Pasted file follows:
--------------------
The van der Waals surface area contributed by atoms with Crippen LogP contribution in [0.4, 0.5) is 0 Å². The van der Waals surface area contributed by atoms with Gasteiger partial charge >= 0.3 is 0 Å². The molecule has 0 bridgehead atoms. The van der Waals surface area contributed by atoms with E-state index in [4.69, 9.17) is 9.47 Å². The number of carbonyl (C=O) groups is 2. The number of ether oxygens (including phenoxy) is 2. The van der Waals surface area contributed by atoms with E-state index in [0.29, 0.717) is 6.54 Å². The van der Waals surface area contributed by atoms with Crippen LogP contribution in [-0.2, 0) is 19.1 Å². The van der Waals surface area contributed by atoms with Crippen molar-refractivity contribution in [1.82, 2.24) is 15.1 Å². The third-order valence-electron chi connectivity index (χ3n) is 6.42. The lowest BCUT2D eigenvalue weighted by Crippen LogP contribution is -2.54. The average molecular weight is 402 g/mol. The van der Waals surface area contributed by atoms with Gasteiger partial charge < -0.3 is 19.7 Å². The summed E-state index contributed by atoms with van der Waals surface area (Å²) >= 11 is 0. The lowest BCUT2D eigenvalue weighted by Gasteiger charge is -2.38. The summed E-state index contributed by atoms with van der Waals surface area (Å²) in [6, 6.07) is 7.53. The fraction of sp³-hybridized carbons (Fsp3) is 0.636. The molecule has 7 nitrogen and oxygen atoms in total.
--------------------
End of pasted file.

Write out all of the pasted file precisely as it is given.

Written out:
The van der Waals surface area contributed by atoms with Crippen LogP contribution in [0.4, 0.5) is 0 Å². The van der Waals surface area contributed by atoms with Gasteiger partial charge >= 0.3 is 0 Å². The molecule has 0 bridgehead atoms. The van der Waals surface area contributed by atoms with E-state index in [4.69, 9.17) is 9.47 Å². The number of carbonyl (C=O) groups is 2. The number of ether oxygens (including phenoxy) is 2. The van der Waals surface area contributed by atoms with E-state index in [0.29, 0.717) is 6.54 Å². The van der Waals surface area contributed by atoms with Crippen LogP contribution in [-0.2, 0) is 19.1 Å². The van der Waals surface area contributed by atoms with Crippen molar-refractivity contribution in [1.82, 2.24) is 15.1 Å². The third-order valence-electron chi connectivity index (χ3n) is 6.42. The lowest BCUT2D eigenvalue weighted by Crippen LogP contribution is -2.54. The average molecular weight is 402 g/mol. The van der Waals surface area contributed by atoms with Gasteiger partial charge < -0.3 is 19.7 Å². The summed E-state index contributed by atoms with van der Waals surface area (Å²) >= 11 is 0. The lowest BCUT2D eigenvalue weighted by Gasteiger charge is -2.38. The summed E-state index contributed by atoms with van der Waals surface area (Å²) in [6, 6.07) is 7.53. The fraction of sp³-hybridized carbons (Fsp3) is 0.636. The molecule has 7 nitrogen and oxygen atoms in total.